GLOVER V. SHEPPERD. GLOVER SHEPPERD and another.
(Oircuit Court, W. D. Wisconsin. 1.
REMOVAL OF CAUSES-MoTION TO DOCKET-CAU6E, WHEN CONSIDERED ENTERED.
When the papers are regularly transmitted from the state court to the clerk of this court and are on the files of the court on the first day of the first. term after the filing of the petition for removal and bond, and proceedings have been taken in this court by both parties, although a formal motion to docket the case was not made, they must be considered as having been filed and the cause entered
2. SAME-DIVERflITY OF OITIZEl'lSHIP AT TIME OF APPLICATION.
It is enough that the proper diversity of citizenship of the reRpective parties exists at the time the application for removal is made; it need not be shown to . have existed at time suit was instituted.
AS TO DIVERSITY OF CITIZENSHIP-AMENDMENT OF PE'I'ITION- \V.UVER OF DEFECT.
The allegation in a petition for removal that defendants are" residents" of .Minnesota ami Ohio instead of "citizens," is not a compliance with the statute; hut the court may, where such defect is the result of inadvertence, allow the petition to be amended to correspond with the actual' facts, especially where defeet has not heen discovered, Ir objected to by the opposite party, and he taken important steps in the cause, and prepared it for trial in the circuit conrt.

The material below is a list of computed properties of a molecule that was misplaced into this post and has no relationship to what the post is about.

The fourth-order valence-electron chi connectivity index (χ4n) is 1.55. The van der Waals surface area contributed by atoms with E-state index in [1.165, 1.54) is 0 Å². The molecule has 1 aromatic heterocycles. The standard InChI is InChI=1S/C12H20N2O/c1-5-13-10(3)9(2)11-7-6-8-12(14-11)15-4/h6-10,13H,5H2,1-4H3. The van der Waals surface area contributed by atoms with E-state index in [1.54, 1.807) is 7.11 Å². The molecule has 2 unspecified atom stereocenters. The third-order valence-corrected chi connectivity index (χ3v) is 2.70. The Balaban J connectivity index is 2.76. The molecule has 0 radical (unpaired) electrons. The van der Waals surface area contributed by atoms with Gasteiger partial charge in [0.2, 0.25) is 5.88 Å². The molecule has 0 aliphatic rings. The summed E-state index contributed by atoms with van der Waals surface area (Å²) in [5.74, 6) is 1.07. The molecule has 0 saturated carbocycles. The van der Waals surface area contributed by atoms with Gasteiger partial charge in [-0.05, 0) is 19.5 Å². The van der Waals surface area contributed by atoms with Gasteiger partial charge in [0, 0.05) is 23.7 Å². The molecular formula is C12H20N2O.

Decision on Motion to Remand Cause to State Court. S. U. Pin1lc,Ij, for plaintiff. C. C. Gregory (with N. H. Clapp) and I. C. Sloan, for defendant. J. This cause was commenced in the circuit court of St. Cl'oixconnty, Wisconsin. On February 20, 1882, the defendants, being non-residents of the state, filed their petition in the state court for the removal of the cause to this court, and filed a proper bond as required by law. Thereupon the court granted the petition, and the original papers, with a complete transcript of the record and papers in the cause, were transmitted by the clerk of the state court to the clerk of this court, who received them and placed them upon the files in his office in March, 1882, and before the sitting of this conrt in June of the same year, but the papers were not marked as filed by the clerk, nor has any motion been formally made to docket the cause in this court. But the parties, soon after the papers were sent to this court, and in May, 1882, entered into a stipulation to take testimony in the case, and a special examiner was appointed by this court and 'testimony was taken and the case prooeeded with by both parties as v.15,no.12-53